A good dose of heritage in Paris

The St. Genevieve Library houses around two million books and documents, and is frequented by Parisians and Sorbonne students.

THE UNIVERSITY of Paris, also known as the Sorbonne, is considered France’s leading public research institution. (photo credit: MEIR BLEICH)
THE UNIVERSITY of Paris, also known as the Sorbonne, is considered France’s leading public research institution.
(photo credit: MEIR BLEICH)
Since 1984, European Heritage Days have been taking place on the third weekend of September, during which Europeans learn about history of places and art. Last year, during our stay in Paris, we were exposed to a great amount of patrimoine (heritage).
During heritage days, the general public is allowed to enter free of charge national institutions that are normally not accessible during the rest of the year, such as the Élysée Palace or the Hôtel Matignon, the official residence of the prime minister of France.
The first site we visited was the Sorbonne, France’s best-known public research university. Next, we rushed to see the magnificent Luxembourg Palace, the residence of the French Senate, and the French Police Headquarters in Île de la Cité to view the office of the fictional French police detective Maigret, created by writer Georges Simenon. At the end of the day, we honored the heroes of the French nation by visiting the mausoleum at the Panthéon.
It’s not news that Paris holds limitless treasures of artistic and architectural beauty found in its palaces, churches, museums, gardens and even cemeteries, which are all popular tourist attractions. There are, however, also a number of hidden heritage sites in Paris that are not as well-known and less crowded that shouldn’t be missed.
From the window of our hotel room in Paris’s Latin Quarter, situated on the left bank of the Seine, we could see classrooms of the Sorbonne. Every morning we passed by the gate that leads to the inner courtyard across from the Place de la Sorbonne, the square that connects the impressive building to the Boulevard Saint-Michel. Each time we walked by, we’d ask the guard if we could take a peek inside, and he would politely express his regret that no, he could not let us in – the site was closed to visitors. We were extremely delighted that the Sorbonne would be open to the public during the Heritage Days and we ran to join the hundreds of French citizens and tourists waiting in the long line on Rue des Écoles.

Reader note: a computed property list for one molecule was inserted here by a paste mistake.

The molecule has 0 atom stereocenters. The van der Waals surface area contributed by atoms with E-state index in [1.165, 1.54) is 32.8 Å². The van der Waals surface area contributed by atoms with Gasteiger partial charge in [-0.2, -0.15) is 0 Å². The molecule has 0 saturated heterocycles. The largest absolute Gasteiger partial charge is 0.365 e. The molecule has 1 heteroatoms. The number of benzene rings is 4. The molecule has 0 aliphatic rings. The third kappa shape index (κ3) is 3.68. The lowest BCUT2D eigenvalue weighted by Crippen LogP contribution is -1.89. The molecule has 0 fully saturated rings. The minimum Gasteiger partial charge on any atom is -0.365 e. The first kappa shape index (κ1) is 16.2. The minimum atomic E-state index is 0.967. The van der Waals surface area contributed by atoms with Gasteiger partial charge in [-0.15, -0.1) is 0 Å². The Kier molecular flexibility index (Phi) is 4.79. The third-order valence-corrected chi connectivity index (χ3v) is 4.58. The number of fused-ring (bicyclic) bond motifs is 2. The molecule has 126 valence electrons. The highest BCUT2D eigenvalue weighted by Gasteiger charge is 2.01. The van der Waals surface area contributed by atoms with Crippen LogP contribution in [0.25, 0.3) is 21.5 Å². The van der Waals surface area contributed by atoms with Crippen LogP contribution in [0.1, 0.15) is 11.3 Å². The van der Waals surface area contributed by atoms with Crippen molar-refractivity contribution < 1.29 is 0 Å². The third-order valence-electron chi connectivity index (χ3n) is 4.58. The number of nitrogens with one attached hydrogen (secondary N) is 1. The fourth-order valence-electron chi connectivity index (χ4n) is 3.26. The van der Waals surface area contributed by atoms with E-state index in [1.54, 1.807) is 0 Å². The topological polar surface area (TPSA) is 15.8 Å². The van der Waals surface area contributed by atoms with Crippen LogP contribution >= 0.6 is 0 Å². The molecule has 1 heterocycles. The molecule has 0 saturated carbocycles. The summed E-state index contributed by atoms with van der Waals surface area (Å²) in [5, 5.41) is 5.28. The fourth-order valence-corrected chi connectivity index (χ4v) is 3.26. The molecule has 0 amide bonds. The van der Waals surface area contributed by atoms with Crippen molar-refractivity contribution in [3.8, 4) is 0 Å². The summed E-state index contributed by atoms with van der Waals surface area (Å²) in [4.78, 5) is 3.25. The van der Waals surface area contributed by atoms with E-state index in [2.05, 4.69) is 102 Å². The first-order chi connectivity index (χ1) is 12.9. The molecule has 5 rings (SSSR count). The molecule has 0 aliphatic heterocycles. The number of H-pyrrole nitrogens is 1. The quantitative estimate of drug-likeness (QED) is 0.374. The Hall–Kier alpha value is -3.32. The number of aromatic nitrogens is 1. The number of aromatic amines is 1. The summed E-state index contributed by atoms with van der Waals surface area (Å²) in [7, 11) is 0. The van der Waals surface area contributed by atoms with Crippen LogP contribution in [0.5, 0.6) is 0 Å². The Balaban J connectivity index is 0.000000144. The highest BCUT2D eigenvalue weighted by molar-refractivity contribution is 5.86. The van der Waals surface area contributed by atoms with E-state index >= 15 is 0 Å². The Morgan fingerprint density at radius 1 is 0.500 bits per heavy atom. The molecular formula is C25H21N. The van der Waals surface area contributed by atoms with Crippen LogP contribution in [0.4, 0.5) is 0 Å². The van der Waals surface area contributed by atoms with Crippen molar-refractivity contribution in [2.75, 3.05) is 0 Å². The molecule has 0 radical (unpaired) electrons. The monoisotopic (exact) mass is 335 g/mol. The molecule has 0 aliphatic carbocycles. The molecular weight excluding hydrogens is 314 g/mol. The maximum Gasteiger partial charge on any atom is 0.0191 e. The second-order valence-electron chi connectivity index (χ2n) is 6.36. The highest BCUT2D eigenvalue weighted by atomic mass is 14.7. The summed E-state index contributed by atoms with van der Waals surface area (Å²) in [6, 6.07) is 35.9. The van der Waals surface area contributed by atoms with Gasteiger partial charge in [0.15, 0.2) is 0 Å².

The Sorbonne, which specializes in the humanities, was founded in the 13th century by Robert de Sorbon. The Faculty of Theology opened in the Middle Ages in the heart of Paris with 16 students, and in 1885 was recognized as France’s leading academic institution.
Cardinal Richelieu (1585-1642), who headed the university and then became the chief minister during the reign of King Louis XIII, decided that the chapel of the Sorbonne should be restored so that it could be used as a burial place for the king. At the same time, additional buildings were also restored and new structures were erected. Today, the Sorbonne consists of 11 academic institutions in Paris, including UPMC (l’université Pierre et Marie Curie), the leading French scientific and medical university.